Moon Phase for November 29th at Midnight
2.9 Days After Full "Beaver" Moon
"Nov. 27 at 3:16 a.m. CST - Some accounts suggest the name Beaver Moon came from the fact that this moon signaled it was time to set beaver traps before the swamps freeze to ensure a supply of warm winter furs! Another interpretation suggests that the name Beaver Full Moon comes from the fact that the beavers are now active in their preparation for winter. Also called the Frosty Moon."
National High Temps on Wednesday
The weather outlook on Wednesday will remain chillier than average across the Eastern US with temps running nearly -10F to -15F below average for this time of the year. Meanwhile, folks in the Midwest will begin warming up and will now remain milder than average as we approach the early half of December.
National Weather Outlook For Wednesday
The National Weather Outlook on Wednesday shows areas of lingering snow across the Great Lakes, but it won't be as heavy as it has been. Much of the rest of the nation will be dry, but areas of rain and thunder will develop across Southern and Eastern TX.
National Weather Outlook
The National Weather outlook through Thursday shows lingering lake effect snow showers across the Great Lakes Region. The second half the week will turn unsettled across the Central and Southern US with areas of heavy rain and thunder with some spotty severe storms possible in eastern Texas. There will also be some decent rain and snow across the Western US.
Extended Precipitation Outlook
The extended precipitation outlook shows heavier precipitation across the Eastern US and especially across the Gulf Coast States. There will be another surge of heavier precipitation in the Pacific Northwest with some high elevation snow.
Extended Snowfall Outlook
According to the ECMWF weather model, areas of heavy snow in the Rockies and also across the Great Lakes and Northeast.
"Inside abandoned beach resort frozen in time after hurricane disaster with rotting animal carcasses & crumbling pools"
"Once a bustling "paradise" holiday hotspot, the luxurious resort has now been left to fester and rot as nature reclaims its territory. In its prime the Club Maeva Tulum had numerous positive reviews from guests who spent hours lounging by the expansive pool and eating outstanding food and drink. But then disaster struck in 2005 when hurricane Emily launched an attack, shattering glass and sending bricks flying. Although it was a second hurricane - dubbed Wilma - that dealt a final devastating blow."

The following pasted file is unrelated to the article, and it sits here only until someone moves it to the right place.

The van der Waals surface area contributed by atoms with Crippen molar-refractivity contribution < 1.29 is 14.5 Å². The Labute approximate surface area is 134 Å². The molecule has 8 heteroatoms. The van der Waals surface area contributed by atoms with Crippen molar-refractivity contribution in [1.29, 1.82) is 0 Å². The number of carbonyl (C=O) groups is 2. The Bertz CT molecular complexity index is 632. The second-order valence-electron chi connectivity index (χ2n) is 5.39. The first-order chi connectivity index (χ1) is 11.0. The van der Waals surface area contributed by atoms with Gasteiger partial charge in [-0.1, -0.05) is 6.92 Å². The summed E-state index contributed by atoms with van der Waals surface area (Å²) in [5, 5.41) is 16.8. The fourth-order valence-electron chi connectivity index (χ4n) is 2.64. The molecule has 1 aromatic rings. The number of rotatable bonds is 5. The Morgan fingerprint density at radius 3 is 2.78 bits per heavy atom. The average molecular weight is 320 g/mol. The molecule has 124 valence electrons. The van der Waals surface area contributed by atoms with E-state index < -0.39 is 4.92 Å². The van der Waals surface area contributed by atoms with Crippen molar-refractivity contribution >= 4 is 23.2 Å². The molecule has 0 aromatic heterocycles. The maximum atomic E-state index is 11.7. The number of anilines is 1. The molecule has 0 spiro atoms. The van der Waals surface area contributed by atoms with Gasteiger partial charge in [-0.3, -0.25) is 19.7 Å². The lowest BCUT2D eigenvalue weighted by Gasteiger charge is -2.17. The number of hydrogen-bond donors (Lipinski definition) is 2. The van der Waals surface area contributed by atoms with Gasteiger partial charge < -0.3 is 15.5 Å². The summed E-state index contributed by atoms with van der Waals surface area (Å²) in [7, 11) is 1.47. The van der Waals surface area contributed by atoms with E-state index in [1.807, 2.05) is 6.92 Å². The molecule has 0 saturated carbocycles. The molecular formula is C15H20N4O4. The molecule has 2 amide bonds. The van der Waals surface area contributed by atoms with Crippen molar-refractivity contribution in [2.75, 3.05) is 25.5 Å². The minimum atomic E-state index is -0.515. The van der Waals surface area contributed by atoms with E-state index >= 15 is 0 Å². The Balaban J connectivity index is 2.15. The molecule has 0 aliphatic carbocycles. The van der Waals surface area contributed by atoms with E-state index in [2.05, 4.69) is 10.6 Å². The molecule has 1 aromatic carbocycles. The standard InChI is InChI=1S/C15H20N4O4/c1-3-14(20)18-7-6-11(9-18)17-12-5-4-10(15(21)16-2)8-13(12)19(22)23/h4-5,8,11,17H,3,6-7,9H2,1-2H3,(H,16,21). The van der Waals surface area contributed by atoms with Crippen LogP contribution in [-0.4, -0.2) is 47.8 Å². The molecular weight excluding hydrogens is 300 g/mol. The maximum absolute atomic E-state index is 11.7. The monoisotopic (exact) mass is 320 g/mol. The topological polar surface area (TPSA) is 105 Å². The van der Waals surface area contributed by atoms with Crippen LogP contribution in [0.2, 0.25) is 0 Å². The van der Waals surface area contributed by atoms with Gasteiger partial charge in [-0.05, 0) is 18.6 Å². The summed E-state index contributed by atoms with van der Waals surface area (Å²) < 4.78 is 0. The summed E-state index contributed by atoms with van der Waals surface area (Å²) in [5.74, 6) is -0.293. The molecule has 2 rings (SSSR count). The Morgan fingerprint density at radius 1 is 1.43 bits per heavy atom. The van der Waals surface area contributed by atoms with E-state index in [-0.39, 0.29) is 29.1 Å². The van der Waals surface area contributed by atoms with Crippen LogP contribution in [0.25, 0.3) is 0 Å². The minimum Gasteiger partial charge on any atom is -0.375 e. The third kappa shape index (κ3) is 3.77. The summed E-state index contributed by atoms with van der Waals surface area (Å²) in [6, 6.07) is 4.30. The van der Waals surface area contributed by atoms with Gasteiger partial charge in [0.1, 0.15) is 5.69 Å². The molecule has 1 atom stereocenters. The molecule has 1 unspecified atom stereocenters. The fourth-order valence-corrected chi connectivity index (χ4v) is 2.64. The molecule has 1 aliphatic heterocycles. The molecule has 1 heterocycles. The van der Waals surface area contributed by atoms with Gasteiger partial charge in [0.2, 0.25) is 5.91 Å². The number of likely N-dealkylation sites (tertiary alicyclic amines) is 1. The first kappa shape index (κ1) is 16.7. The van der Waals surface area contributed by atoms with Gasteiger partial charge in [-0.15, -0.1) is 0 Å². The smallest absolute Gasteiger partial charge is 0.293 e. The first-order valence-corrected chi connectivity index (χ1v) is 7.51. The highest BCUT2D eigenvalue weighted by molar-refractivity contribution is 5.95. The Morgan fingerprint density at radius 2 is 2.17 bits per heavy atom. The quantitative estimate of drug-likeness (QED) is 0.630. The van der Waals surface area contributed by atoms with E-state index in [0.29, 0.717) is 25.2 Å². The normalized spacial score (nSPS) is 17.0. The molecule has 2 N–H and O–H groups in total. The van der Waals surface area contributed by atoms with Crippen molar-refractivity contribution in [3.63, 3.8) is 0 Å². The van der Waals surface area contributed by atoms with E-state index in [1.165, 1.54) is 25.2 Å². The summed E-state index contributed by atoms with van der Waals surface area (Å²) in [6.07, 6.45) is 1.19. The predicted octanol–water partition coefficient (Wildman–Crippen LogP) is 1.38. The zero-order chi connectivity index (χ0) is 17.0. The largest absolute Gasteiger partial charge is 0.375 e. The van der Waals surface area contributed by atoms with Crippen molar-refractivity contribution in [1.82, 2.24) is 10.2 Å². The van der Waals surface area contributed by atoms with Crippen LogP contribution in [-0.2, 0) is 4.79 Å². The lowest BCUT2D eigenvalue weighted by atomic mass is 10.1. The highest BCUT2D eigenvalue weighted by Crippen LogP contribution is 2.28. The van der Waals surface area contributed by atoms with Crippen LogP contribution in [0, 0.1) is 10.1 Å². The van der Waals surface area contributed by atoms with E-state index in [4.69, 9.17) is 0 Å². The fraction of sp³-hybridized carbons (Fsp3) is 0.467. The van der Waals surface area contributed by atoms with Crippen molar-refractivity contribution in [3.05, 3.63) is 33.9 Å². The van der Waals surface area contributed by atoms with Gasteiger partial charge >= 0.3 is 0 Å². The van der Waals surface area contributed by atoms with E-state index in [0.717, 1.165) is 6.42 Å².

"Midwest weather experts want to talk about climate change, but they face pushback and threats"
Meteorologists and climatologists often have a tough job explaining climate change to the public, especially in places where audiences may be more skeptical of the science. In the Midwest and Great Plains, strong resistance has pushed some out of the field. Chris Gloninger was excited to start his new job as chief meteorologist at KCCI, a TV station in Des Moines, when he moved to Iowa in 2021. He was coming from Boston to connect the dots between weather and climate change trends. Gloninger knew it might elicit some grumbling from Iowan viewers. "I expected push back," he said. "I just didn't expect the magnitude and how quickly it went off the rails."
"Forecast Fails: 24 Times Meteorologists Got the Weather Wrong"
"Like sports referees, meteorologists can sometimes become an object of ridicule. Even if they get the weather right, being the harbinger of bad news may bring unfair antipathy; getting it wrong could cost lives. However, sometimes weather experts can get the forecast catastrophically incorrect. 1. The Schoolhouse Blizzard of 1888. Following a spate of pleasant mild weather on January 11, 1888, locals in Dakota (before its 1889 division into two states) had no idea what would hit them. The next day, the temperatures fell 37 Celsius when a surprise snowstorm swept the Great Plains state. Over 230 people lost their lives, primarily children and farmhands, which was down to the Army Signal Corps, who opted not to warn them."